Developing nuclear gene markers

Tabel 1. Target gene markers have been developed and tested in our lab

EvolMarkers is a database based on genome comparison to find conserved single-copy exon (CDS) and intron (EPIC) markers for phylogenetic and population studies.

Cross-species target gene enrichment

The cost of high-throughput sequencing is decreasing rapidly, from which we benefit as genome sequence data become more and more affordable. Sequencing the whole genome, however, is still too expensive and oftentimes not necessary for phylogenetic and population genetic studies. Target gene capture is a good alternative tool for those studies, because it could be used to collect sequence data of only the interested regions and to gather data from many individual samples in a single sequencing run when samples are multiplexed. We have developed strategies and protocols in our lab in the last few years for target gene capture and applied those in phylogenetics and population genomics, and a few money saving tricks used in library preparation and gene capture.

Data filtering in phylogenomic analysis

The use of genome-scale data to infer phylogenetic relationships has surged in recent years due to progress made in target-gene capture methods and sequencing techniques. Data filtering, the approach of excluding undesirable data from analyses, presumably could alleviate problems caused by systematic errors in phylogenetic inference. Data filtering approaches are now more relevant than ever as there are often thousands of loci available in genome-scale data, allowing for a more rigorous data selection scheme. Different data filtering criteria, such as evolutionary rate, base composition, phylogenetic informativeness, stemminess, and molecular clock-likeness as well as others have been proposed for selecting useful phylogenetic markers. Nevertheless, there are still few studies testing all these criteria simultaneously. We tested the separate and joint effects of those data filtering criteria. We found through carefully examining different characteristics of molecular markers, that calibrated clock-likeness is the best indicator of the phylogenetic usefulness of molecular markers in our study. Stemminess, the ratio of internal branch lengths over the total tree length is not a good indicator of phylogenetic performance. Slow-evolving genes are also not necessarily strong prior candidates for phylogenetic analysis. Phylogenetic informativeness can be informative when trying to resolve specific nodes in a tree, such as those associated with short internal branches, but may not be a good indicator of the tree-wide usefulness of a locus. Base compositional bias, as indicated by relative composition variability (RCV) values, may be a useful indicator of problematic phylogenetic markers, particularly by employing a threshold cutoff to exclude outliers with very high RCV values.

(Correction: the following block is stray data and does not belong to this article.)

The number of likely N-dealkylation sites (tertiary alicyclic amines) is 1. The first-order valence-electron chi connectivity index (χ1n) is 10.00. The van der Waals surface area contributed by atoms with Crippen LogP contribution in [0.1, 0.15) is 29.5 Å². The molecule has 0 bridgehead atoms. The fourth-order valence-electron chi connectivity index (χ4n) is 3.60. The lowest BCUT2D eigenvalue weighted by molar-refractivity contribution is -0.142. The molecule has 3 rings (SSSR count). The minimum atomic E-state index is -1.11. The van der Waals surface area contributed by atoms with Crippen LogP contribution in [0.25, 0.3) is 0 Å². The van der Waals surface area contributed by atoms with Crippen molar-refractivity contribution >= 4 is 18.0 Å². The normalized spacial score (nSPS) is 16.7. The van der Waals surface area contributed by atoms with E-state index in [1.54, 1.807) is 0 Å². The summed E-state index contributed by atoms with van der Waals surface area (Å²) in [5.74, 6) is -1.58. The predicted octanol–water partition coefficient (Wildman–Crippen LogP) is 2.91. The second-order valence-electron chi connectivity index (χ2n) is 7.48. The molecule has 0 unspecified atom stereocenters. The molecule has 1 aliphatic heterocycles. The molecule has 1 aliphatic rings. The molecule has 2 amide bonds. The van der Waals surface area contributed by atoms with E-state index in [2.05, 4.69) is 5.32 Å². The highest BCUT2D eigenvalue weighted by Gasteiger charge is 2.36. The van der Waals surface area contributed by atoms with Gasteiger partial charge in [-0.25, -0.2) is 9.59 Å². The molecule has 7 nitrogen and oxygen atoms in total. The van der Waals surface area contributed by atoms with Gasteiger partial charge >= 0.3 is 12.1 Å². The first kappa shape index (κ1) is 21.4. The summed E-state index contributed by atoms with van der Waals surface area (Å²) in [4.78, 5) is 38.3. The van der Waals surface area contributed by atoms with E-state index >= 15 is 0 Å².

Environment DNA

Environment DNA (eDNA) is free DNA from organisms living in the environment. It is thought that eDNA release into water or soil though damaged skin, feces, mucus of the organisms, and etc. As early as in 2008, eDNA has been used to identify freshwater invertebrates Ficetola et al., 2008). Currently, eDNA is broadly applied in evaluation and conservation of fish and other aquatic animals (Foote et al. 2012, Thomsen et al. 2012, Kelly et al. 2014a, Miya et al. 2015). Comparing to traditional biological survey, eDNA is more sensitive, cost efficient, and impose little or no damage to the environment (Thomsen and Willerslev 2015), so that it become one of the research line with greatest potential in recent years. However, there are two bottlenecks limiting the growth of eDNA approach: 1) inefficiency in the current PCR based eDNA approach; 2) no good quantification method using eDNA data. We are developing new eDNA methods based on gene capture and a novel quantification strategy using eDNA data.